together can marshal a block of two thirds of votes in the Parliament.


And what they said, Theresa May's offer was a damp squib, falling far


short of what citizens already have and they believe that citizens


should have. They say Theresa May's fault will withdraw rights that


citizens enjoy today -- offer. They said that applications would have to


be done individually and it is not clear that some people could lose,


family members might not be able to join them, all sorts of reasons why


they say rights are being degraded. The European Parliament leaders


point out that their Parliament will have to approve the Brexit deal


before it can be tormented and they say very clearly that they will not


approve anything which withdraws rights that people currently have --


before it can be implemented. It is a clear sign that they want a better


deal, and they are not part of the negotiations but they have said they


will seek to block the deal if it continues along these lines. Thanks


for joining us. Brexit will mean higher food prices,


with lower quality and less choice - that's the warning from the former


boss of Sainsbury's, Justin King - His claims are however disputed


by other industry analysts who believe leaving the EU


could give us an opportunity Food and farming combined


are by far our biggest And the EU is involved all along


the chain from what grows in our fields to the labels


on the pack. The EU also guarantees free trade


across the continent, and the man who ran one


of our biggest supermarkets and Remain supporter,


says any threat to this frictionless I think one can say very clearly


what the direction will be. Higher prices, less choice


and poorer quality. Because all of these dimensions have


been improved by these open trading relationships that we've had over


the last 40 years. He also says the EU has


driven up standards, and means we can get fresh


vegetables all year round. But food prices inside the EU


are higher than the global average. So consumer goods manufacturer


and pro-Brexit campaigner John Mills says leaving could give us


an opportunity to lower bills. Food prices inside the EU vary


from food product to food product, but on average they are about 20%


higher than they are in So there is very substantial scope


for food prices coming down if we switch sources of supply


outside the EU. The fortunes of retailers


and the fate of farmers will be in the hands of those


negotiating our Brexit deal And you can see more on that story


on tonight's Panorama - 'Britain's Food and Farming:


The Brexit Effect' President Trump's team has made it


clear he didn't know that his eldest son and son-in-law had met a Russian


lawyer who - during last year's presidential election campaign -


claimed to have damaging information Donald Trump Junior insists "no


meaningful information" was provided about Mr Trump's


then political rival. President Trump and Putin met


for the first time on Friday and a joint cyber security


unit was discussed. Back in Washington, Donald


and Melania Trump arrived home from the G20 summit in Germany


to face more questions about the President's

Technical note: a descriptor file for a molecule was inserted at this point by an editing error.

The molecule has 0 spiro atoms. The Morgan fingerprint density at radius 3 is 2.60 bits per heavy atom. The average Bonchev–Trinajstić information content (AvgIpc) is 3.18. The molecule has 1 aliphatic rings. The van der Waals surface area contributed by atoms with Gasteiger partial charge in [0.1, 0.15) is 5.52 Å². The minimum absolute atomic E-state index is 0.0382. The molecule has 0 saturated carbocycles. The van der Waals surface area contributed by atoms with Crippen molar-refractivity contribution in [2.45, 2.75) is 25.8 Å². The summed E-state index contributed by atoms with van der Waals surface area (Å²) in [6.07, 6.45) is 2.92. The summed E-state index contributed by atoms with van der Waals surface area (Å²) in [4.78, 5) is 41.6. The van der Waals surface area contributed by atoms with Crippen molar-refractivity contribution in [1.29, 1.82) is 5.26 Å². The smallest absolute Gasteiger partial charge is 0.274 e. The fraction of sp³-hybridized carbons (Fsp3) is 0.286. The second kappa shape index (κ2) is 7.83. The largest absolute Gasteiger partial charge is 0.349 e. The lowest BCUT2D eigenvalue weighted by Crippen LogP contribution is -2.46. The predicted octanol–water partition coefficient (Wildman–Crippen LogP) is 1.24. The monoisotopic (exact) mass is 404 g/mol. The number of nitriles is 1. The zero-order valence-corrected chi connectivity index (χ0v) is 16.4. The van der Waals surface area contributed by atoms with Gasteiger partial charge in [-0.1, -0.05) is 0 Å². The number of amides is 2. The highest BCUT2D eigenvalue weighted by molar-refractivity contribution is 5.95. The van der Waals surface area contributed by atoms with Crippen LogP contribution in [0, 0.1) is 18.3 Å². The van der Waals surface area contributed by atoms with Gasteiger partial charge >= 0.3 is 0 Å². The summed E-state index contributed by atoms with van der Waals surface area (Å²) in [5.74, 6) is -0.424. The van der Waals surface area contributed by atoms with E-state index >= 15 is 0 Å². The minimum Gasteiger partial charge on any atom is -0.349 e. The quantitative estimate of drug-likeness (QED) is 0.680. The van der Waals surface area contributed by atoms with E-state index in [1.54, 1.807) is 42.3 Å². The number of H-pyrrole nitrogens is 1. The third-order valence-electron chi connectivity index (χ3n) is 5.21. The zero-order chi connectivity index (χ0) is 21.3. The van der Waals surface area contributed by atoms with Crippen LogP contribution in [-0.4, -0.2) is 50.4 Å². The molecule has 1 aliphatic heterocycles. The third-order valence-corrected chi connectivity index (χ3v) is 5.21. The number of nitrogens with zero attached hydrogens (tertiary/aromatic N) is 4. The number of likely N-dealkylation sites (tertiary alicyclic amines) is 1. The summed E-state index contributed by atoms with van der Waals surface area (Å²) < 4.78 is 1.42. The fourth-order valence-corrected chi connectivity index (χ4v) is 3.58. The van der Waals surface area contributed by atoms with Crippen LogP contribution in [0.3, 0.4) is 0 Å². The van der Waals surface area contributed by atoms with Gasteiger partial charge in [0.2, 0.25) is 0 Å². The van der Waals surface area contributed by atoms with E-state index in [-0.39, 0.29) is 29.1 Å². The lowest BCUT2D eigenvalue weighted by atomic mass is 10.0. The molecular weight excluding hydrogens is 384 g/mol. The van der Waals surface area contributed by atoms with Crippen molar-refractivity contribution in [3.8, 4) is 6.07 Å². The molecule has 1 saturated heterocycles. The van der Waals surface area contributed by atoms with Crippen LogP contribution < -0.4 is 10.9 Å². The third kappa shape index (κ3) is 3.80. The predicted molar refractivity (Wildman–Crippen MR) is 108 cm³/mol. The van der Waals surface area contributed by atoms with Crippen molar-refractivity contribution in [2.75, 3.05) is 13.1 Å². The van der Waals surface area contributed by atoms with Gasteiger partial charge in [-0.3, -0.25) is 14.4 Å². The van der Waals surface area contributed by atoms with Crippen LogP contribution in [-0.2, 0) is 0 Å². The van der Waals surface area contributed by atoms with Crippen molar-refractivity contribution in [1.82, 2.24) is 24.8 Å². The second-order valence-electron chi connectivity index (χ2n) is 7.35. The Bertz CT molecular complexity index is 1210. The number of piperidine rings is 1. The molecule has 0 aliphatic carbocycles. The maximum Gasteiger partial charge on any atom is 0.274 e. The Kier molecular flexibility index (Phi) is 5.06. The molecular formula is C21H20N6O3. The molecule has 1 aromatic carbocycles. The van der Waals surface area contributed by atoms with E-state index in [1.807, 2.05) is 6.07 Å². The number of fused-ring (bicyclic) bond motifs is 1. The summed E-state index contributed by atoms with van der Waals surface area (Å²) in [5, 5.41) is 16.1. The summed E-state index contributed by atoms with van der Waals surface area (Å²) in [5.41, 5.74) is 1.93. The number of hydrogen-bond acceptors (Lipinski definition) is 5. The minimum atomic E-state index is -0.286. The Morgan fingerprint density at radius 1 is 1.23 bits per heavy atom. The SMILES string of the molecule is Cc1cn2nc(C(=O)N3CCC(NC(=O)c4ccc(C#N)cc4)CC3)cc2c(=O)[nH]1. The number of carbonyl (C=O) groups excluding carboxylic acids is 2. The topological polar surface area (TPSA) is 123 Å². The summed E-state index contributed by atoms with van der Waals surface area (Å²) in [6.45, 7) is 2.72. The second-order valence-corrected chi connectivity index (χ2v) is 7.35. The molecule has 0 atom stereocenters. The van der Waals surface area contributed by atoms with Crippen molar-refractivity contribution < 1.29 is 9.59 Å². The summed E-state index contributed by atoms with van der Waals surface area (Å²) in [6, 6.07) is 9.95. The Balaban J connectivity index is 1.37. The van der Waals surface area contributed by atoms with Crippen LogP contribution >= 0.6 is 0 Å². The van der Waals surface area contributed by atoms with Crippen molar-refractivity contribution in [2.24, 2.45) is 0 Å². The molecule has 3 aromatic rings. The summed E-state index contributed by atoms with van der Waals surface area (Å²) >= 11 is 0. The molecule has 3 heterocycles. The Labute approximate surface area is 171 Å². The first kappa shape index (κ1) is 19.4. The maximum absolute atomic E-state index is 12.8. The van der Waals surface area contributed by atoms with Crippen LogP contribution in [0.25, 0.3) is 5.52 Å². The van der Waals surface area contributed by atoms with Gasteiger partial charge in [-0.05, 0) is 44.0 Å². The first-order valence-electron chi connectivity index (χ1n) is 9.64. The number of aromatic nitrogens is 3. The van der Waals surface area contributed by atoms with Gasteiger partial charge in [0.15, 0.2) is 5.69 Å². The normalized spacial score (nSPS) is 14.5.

relationship with Russia. Following his first


face-to-face meeting with President Putin,


Donald Trump suggested the two countries could work together


on a cyber security unit. But following criticism


from his own party, the president The president is still


under huge pressure over claims of Russian interference


in last year's election. There is not anybody


who thinks that Russia didn't And I think we're going to see


what Congress does. But the key issue isn't what Russia


did, it's whether Trump's team colluded with Russia


to influence the election. And that's what the FBI


and Congress are investigating. Now, the New York Times says


they have evidence at least some in the campaign were willing


to accept Russian help. They say sources have told them


President Trump's eldest son Donald Trump junior


and his son-in-law Jared Kushner met with this woman,


Natalia Veselnitskaya, a Russian lawyer with links


to the Kremlin, in June last year. On the promise of being given


damaging information Trump Junior has denied


anything of significance Donald Trump has made it clear


he didn't know anything about it. But this is thought to be the first


confirmed meeting between a Russian national and a member


of the President's inner circle. No doubt investigators will be keen


to know more about how A massive fire broke out overnight


in Camden Market in North London. It's taken 70 firefighters and ten


fire engines several hours to get There are no reports of any


casualties and the cause It's the third major fire to hit


the popular tourist attraction Crews spent the morning dampening


down while investigators continue to look into the cause of the fire


which broke out in a building It's estimated about 30-35 small


businesses and stallholders The fire brigade were called


shortly before midnight. Ten fire engines and 70


firefighters attended the scene. The initial crews worked very hard


in extremely difficult conditions to gain access and to prevent


the fire from spreading. It was very aggressive firefighting


in the early stages. This is not the first time fire has


struck Camden Market. In 2008 a well-known pub along


with six shops and 90 market stalls Camden Market is the fourth


most visited tourist attraction in London,


drawing an estimated It's also one of their


busiest times of year. It's right when they